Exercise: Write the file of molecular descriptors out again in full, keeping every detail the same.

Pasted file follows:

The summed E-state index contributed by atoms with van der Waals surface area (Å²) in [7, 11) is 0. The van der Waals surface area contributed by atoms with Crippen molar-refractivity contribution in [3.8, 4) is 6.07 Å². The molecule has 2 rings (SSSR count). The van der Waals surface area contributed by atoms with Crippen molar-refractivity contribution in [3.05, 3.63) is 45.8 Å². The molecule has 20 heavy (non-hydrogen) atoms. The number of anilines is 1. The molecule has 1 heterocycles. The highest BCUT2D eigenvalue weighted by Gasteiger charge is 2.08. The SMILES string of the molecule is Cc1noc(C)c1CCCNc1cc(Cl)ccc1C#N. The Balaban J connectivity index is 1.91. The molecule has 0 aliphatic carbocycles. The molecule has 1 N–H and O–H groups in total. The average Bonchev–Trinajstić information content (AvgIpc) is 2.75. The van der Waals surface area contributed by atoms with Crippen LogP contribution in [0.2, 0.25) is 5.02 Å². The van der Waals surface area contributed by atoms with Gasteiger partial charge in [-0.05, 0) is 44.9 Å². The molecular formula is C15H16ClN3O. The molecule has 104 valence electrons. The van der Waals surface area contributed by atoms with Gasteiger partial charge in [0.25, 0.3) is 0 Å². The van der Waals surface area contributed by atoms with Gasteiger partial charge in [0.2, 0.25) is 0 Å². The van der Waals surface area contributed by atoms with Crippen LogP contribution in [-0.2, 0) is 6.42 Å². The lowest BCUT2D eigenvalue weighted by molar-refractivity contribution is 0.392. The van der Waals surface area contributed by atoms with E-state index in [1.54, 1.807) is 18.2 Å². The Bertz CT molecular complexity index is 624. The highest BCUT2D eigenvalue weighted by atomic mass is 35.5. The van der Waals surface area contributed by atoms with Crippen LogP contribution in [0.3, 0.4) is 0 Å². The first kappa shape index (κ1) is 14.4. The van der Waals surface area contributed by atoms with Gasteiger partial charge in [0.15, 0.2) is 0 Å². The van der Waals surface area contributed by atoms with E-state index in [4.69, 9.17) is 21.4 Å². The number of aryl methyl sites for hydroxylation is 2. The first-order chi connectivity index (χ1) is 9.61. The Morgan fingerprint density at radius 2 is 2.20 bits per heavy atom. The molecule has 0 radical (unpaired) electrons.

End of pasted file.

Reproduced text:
The summed E-state index contributed by atoms with van der Waals surface area (Å²) in [7, 11) is 0. The van der Waals surface area contributed by atoms with Crippen molar-refractivity contribution in [3.8, 4) is 6.07 Å². The molecule has 2 rings (SSSR count). The van der Waals surface area contributed by atoms with Crippen molar-refractivity contribution in [3.05, 3.63) is 45.8 Å². The molecule has 20 heavy (non-hydrogen) atoms. The number of anilines is 1. The molecule has 1 heterocycles. The highest BCUT2D eigenvalue weighted by Gasteiger charge is 2.08. The SMILES string of the molecule is Cc1noc(C)c1CCCNc1cc(Cl)ccc1C#N. The Balaban J connectivity index is 1.91. The molecule has 0 aliphatic carbocycles. The molecule has 1 N–H and O–H groups in total. The average Bonchev–Trinajstić information content (AvgIpc) is 2.75. The van der Waals surface area contributed by atoms with Crippen LogP contribution in [0.2, 0.25) is 5.02 Å². The van der Waals surface area contributed by atoms with Gasteiger partial charge in [-0.05, 0) is 44.9 Å². The molecular formula is C15H16ClN3O. The molecule has 104 valence electrons. The van der Waals surface area contributed by atoms with Gasteiger partial charge in [0.25, 0.3) is 0 Å². The van der Waals surface area contributed by atoms with Gasteiger partial charge in [0.2, 0.25) is 0 Å². The van der Waals surface area contributed by atoms with Crippen LogP contribution in [-0.2, 0) is 6.42 Å². The lowest BCUT2D eigenvalue weighted by molar-refractivity contribution is 0.392. The van der Waals surface area contributed by atoms with E-state index in [1.54, 1.807) is 18.2 Å². The Bertz CT molecular complexity index is 624. The highest BCUT2D eigenvalue weighted by atomic mass is 35.5. The van der Waals surface area contributed by atoms with Crippen LogP contribution in [0.3, 0.4) is 0 Å². The first kappa shape index (κ1) is 14.4. The van der Waals surface area contributed by atoms with Gasteiger partial charge in [0.15, 0.2) is 0 Å². The van der Waals surface area contributed by atoms with E-state index in [4.69, 9.17) is 21.4 Å². The number of aryl methyl sites for hydroxylation is 2. The first-order chi connectivity index (χ1) is 9.61. The Morgan fingerprint density at radius 2 is 2.20 bits per heavy atom. The molecule has 0 radical (unpaired) electrons.